The enduring success of the NHS is down to the “brilliance” of staff, according to chief executive Simon Stevens who conveyed a “heartfelt thank you” on the day the health service turned 70.
In a specially recorded message to the NHS workforce on the service’s 70th birthday today, he paid tribute to the achievements of 1.5 million nurses, doctors, ambulance staff, therapists, porters, caterers, volunteers and countless others who work behind the scenes.
“The reason why the health service does so well is frankly due to the brilliance of the staff”
In the message, filmed in an ambulance control room, he said the anniversary was a time for celebration.
“We’ve seen amazing medical advances, whether it’s organ transplantations or new cures for cancer or vaccines,” he said. “But the reason why the health service does so well is frankly due to the brilliance of the staff.”
Mr Stevens said it was down to staff that the nation had “recommitted to the idea of a health service – there when you need us, based on how sick you are, not whether you can afford us”.
As the entire nation celebrated the birthday of its favourite institution, he said nurses, midwives and others would continue caring for patients and families as they do “day in day out”.
His words will resonate around the country as scores of landmark buildings – including the Eden Project in Devon, Everton Football Club and the Houses of Parliament and the London Eye – are lit in the NHS’s trademark blue.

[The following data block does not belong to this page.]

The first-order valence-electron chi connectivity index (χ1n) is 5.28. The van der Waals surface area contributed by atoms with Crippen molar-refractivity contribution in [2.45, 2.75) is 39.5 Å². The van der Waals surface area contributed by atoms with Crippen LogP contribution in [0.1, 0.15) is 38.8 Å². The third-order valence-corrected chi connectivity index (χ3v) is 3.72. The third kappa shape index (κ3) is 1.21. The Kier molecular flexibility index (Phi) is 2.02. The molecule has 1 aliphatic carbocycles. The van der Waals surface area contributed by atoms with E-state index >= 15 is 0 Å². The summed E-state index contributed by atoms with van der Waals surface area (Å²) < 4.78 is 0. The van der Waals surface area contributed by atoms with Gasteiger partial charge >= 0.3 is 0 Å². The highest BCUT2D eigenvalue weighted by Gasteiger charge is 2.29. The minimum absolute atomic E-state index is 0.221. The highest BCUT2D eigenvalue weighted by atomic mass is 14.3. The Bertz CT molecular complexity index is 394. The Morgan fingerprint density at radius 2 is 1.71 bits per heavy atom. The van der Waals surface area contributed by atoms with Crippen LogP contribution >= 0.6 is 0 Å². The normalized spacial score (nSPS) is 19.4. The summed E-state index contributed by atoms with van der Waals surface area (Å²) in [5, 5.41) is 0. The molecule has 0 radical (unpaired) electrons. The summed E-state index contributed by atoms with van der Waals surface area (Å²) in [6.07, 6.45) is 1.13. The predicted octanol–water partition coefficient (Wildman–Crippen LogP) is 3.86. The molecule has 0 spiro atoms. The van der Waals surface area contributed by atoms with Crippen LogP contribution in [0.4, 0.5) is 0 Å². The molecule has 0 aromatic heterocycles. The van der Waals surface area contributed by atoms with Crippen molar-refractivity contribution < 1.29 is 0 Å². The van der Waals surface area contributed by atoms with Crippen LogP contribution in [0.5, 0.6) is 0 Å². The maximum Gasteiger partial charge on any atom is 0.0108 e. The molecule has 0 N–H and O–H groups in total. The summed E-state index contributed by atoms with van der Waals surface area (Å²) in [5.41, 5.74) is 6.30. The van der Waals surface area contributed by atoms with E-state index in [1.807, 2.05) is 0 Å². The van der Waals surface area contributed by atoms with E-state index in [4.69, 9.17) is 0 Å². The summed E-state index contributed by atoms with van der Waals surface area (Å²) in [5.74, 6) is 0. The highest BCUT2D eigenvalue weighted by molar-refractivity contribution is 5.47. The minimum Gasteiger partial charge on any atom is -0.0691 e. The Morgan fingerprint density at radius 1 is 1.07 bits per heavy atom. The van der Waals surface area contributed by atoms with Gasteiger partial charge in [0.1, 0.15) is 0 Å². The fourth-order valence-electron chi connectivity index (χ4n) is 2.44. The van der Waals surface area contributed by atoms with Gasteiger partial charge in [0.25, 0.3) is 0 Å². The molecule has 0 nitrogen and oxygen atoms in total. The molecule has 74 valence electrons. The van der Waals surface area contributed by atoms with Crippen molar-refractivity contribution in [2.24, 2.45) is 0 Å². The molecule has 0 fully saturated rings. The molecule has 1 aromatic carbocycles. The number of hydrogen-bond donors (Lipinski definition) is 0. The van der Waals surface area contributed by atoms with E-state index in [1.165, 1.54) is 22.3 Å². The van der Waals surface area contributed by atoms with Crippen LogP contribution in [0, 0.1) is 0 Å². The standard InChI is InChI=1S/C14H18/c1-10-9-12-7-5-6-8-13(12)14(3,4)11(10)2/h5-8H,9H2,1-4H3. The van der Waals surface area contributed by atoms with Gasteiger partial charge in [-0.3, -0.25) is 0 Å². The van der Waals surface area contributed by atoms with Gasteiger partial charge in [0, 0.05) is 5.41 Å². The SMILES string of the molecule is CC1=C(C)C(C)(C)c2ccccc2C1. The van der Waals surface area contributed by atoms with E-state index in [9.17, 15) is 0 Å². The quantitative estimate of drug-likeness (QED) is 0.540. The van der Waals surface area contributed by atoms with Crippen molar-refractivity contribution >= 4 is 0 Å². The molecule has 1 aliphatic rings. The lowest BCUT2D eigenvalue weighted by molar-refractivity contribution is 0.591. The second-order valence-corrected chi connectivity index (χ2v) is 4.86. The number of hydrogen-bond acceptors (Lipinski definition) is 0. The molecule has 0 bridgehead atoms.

Thousands of Big 7Tea events will be taking place across England to thank staff and raise awareness of NHS charities.
In addition, as previously reported, national celebrations at Westminster Abbey and York Minster will also pay tribute to NHS staff and patients.
Participants in the Westminster Abbey service included Freya Lewis, a survivor of the Manchester terror attack, who has undergone more than 60 hours of surgery and has learned to walk again.
Others taking part include top NHS trauma surgeon Dr Martin Griffiths, who led a team treating victims of the London Bridge terrorist attack.
Singer Linda Nolan, who is being treated for breast cancer, will host a choral concert at York Minster.
She will be joined by 15-year-old Eve Senior, a survivor of the Manchester terror attack, who says her ambition is to become a nurse.
Meanwhile, 87-year-old former nurse cadet and radiographer Ethel Armstrong MBE, who was working in the NHS on its first day on July 5 1948, will be doing something unimaginable 70 years ago – running the @NHS Twitter account.